Justices to decide if charge fits Minneapolis police killing

Mohamed Noor walks to the podium to be sentenced
Mohamed Noor walks to the podium to be sentenced in the fatal shooting of Justine Ruszczyk in Hennepin County District Court in Minneapolis June 7, 2019.
Leila Navidi | Star Tribune 2019

Updated: 11:55 a.m.

The Minnesota Supreme Court heard oral arguments Wednesday in the case of Mohamed Noor, a former Minneapolis police officer who was convicted of third-degree murder in the shooting death of Justine Ruszczyk, who had called 911 to report a possible sexual assault behind her house.

Noor’s attorney Caitlinrose Fisher said that the former officer made a “tragic split-second mistake” when he reacted to a sudden perceived threat outside of his partner’s window.

Fisher told the court that the defense is not asking to overturn Noor’s manslaughter conviction.

“This case should be manslaughter,” Fisher said. “That is still a very significant crime.”

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But Assistant Hennepin County Attorney Jean Burdorf argued that this charge applies when a person commits an eminently dangerous act without regard for human life and that it’s not necessarily about hurting a specific person versus endangering many people in the process.

Burdorf added that if the Minnesota Supreme Court agrees with Noor, it would mean no police officer in the state can ever be prosecuted under the third-degree murder depraved mind statute because all police killings are directed at one person.

She argued that Noor acted with indifference to Ruszczyk’s life, even if he was trying to protect himself and his partner. Noor had testified at his trial that he saw a "figure" show up at the driver's side of the squad car before he fired.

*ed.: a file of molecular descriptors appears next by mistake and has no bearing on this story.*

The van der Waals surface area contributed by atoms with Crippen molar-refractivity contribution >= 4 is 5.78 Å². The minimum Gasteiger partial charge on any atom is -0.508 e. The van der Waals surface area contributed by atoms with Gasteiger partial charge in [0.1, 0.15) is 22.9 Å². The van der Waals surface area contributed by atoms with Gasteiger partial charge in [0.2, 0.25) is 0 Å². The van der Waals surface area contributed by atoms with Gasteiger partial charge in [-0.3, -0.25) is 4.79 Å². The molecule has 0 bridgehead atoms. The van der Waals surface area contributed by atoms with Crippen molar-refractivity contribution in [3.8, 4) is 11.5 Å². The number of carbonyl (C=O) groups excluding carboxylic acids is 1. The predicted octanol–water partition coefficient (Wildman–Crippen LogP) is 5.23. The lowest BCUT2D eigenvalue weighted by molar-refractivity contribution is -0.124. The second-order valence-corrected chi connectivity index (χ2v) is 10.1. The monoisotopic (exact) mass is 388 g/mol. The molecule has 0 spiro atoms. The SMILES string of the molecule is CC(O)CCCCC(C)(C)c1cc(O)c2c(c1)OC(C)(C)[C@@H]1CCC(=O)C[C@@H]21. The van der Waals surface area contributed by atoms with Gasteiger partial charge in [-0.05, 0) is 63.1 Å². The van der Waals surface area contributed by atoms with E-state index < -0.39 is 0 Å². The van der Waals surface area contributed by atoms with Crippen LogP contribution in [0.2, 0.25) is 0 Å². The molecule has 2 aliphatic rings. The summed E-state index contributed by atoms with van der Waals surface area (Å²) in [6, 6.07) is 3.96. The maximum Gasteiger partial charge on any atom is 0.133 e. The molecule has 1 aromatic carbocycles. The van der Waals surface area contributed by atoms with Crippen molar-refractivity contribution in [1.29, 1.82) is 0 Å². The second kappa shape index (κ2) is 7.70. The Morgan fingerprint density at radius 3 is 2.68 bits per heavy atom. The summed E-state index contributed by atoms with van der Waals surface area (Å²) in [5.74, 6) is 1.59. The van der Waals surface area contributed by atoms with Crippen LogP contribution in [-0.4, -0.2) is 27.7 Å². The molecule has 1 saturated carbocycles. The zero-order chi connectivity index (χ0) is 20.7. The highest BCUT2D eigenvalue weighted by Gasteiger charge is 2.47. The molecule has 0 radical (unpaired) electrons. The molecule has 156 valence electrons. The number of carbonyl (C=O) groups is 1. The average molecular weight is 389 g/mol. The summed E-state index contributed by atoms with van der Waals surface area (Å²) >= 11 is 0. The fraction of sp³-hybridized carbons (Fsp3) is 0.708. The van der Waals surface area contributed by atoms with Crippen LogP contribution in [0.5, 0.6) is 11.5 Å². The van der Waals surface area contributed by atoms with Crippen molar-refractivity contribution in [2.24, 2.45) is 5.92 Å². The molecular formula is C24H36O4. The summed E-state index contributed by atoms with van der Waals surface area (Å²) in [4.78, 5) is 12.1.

“When he pulled the trigger of that gun and fired out that window at the silhouette, which again is not a particular person, that’s not a targeted individual, that’s just a silhouette,” Burdorf said.

But Noor is arguing that his manslaughter conviction alone should be enough punishment for the crime. Fisher, his attorney, emphasized that his actions following the shooting, where he was visibly upset, remorseful and attempting to save Ruszczyk’s life, show he did not act with a depraved mind.

“Mr. Noor performed CPR on Ms. Ruszczyk, he comforted Ms. Ruszczyk, he tried to save. Ms. Ruszczyk’s life,” she said. “Mohamed Noor did not act with a depraved mind. Mohamed Noor was not indifferent to human life.”

This subdivision of third-degree murder in Minnesota is rare and has come to the forefront in recent months in light of the Derek Chauvin trial. There is case law that supports both sides of the argument and Burdorf, the state prosecutor, urged the justices to clarify.

“So we have this confusion, I think it exists and we have to acknowledge it. The solution is to go back to the fundamentals,” Burdorf said. “Common law depraved mind murder included not just acts that endangered many.”

The Minnesota Supreme Court Justices did not issue a ruling immediately.